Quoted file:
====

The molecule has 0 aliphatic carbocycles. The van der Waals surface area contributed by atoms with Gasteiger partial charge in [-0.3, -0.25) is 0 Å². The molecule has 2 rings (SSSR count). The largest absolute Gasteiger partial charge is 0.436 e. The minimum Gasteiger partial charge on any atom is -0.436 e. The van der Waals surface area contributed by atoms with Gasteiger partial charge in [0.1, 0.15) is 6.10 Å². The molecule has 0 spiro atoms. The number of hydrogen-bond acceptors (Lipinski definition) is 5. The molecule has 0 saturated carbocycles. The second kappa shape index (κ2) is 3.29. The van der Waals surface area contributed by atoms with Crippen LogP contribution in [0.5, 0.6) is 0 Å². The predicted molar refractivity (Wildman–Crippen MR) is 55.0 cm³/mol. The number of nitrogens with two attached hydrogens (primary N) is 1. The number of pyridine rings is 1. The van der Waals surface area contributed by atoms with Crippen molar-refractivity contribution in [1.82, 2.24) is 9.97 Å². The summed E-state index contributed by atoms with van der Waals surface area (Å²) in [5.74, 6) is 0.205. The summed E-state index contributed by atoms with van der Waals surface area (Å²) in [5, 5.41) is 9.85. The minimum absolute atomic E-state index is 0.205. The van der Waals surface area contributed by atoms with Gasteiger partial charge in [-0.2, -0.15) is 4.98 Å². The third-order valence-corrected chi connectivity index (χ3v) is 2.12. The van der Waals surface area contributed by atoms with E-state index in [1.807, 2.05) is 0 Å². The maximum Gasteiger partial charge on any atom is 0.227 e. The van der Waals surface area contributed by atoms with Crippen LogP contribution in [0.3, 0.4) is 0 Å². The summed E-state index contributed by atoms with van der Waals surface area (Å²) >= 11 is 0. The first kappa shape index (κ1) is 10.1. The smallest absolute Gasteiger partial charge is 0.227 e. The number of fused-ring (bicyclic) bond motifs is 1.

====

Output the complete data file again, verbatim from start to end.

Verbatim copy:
The molecule has 0 aliphatic carbocycles. The van der Waals surface area contributed by atoms with Gasteiger partial charge in [-0.3, -0.25) is 0 Å². The molecule has 2 rings (SSSR count). The largest absolute Gasteiger partial charge is 0.436 e. The minimum Gasteiger partial charge on any atom is -0.436 e. The van der Waals surface area contributed by atoms with Gasteiger partial charge in [0.1, 0.15) is 6.10 Å². The molecule has 0 spiro atoms. The number of hydrogen-bond acceptors (Lipinski definition) is 5. The molecule has 0 saturated carbocycles. The second kappa shape index (κ2) is 3.29. The van der Waals surface area contributed by atoms with Crippen LogP contribution in [0.5, 0.6) is 0 Å². The predicted molar refractivity (Wildman–Crippen MR) is 55.0 cm³/mol. The number of nitrogens with two attached hydrogens (primary N) is 1. The number of pyridine rings is 1. The van der Waals surface area contributed by atoms with Crippen molar-refractivity contribution in [1.82, 2.24) is 9.97 Å². The summed E-state index contributed by atoms with van der Waals surface area (Å²) in [5.74, 6) is 0.205. The summed E-state index contributed by atoms with van der Waals surface area (Å²) in [5, 5.41) is 9.85. The minimum absolute atomic E-state index is 0.205. The van der Waals surface area contributed by atoms with Gasteiger partial charge in [-0.2, -0.15) is 4.98 Å². The third-order valence-corrected chi connectivity index (χ3v) is 2.12. The van der Waals surface area contributed by atoms with E-state index in [1.807, 2.05) is 0 Å². The maximum Gasteiger partial charge on any atom is 0.227 e. The van der Waals surface area contributed by atoms with Crippen LogP contribution in [0.3, 0.4) is 0 Å². The summed E-state index contributed by atoms with van der Waals surface area (Å²) >= 11 is 0. The first kappa shape index (κ1) is 10.1. The smallest absolute Gasteiger partial charge is 0.227 e. The number of fused-ring (bicyclic) bond motifs is 1.